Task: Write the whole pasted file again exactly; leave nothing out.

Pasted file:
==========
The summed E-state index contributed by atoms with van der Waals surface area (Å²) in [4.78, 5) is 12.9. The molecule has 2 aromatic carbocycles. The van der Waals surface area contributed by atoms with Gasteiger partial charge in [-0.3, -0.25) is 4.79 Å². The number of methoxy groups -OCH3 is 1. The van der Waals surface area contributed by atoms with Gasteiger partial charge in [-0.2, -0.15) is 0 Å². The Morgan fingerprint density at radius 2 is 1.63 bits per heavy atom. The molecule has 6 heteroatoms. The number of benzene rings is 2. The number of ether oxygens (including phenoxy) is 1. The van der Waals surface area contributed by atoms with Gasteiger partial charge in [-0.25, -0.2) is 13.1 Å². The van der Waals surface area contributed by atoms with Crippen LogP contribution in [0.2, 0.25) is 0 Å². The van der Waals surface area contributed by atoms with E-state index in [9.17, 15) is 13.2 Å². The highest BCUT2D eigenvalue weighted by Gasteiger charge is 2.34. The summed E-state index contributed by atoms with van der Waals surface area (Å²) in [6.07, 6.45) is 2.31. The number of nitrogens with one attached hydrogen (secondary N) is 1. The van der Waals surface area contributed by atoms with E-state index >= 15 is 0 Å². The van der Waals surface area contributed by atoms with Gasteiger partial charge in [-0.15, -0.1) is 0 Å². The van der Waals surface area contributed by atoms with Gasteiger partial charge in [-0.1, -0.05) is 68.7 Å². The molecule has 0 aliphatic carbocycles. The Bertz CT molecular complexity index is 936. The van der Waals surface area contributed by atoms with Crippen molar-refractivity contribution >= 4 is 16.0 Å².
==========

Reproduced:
The summed E-state index contributed by atoms with van der Waals surface area (Å²) in [4.78, 5) is 12.9. The molecule has 2 aromatic carbocycles. The van der Waals surface area contributed by atoms with Gasteiger partial charge in [-0.3, -0.25) is 4.79 Å². The number of methoxy groups -OCH3 is 1. The van der Waals surface area contributed by atoms with Gasteiger partial charge in [-0.2, -0.15) is 0 Å². The Morgan fingerprint density at radius 2 is 1.63 bits per heavy atom. The molecule has 6 heteroatoms. The number of benzene rings is 2. The number of ether oxygens (including phenoxy) is 1. The van der Waals surface area contributed by atoms with Gasteiger partial charge in [-0.25, -0.2) is 13.1 Å². The van der Waals surface area contributed by atoms with Crippen LogP contribution in [0.2, 0.25) is 0 Å². The van der Waals surface area contributed by atoms with E-state index in [9.17, 15) is 13.2 Å². The highest BCUT2D eigenvalue weighted by Gasteiger charge is 2.34. The summed E-state index contributed by atoms with van der Waals surface area (Å²) in [6.07, 6.45) is 2.31. The number of nitrogens with one attached hydrogen (secondary N) is 1. The van der Waals surface area contributed by atoms with E-state index >= 15 is 0 Å². The van der Waals surface area contributed by atoms with Gasteiger partial charge in [-0.15, -0.1) is 0 Å². The van der Waals surface area contributed by atoms with Gasteiger partial charge in [-0.1, -0.05) is 68.7 Å². The molecule has 0 aliphatic carbocycles. The Bertz CT molecular complexity index is 936. The van der Waals surface area contributed by atoms with Crippen molar-refractivity contribution >= 4 is 16.0 Å².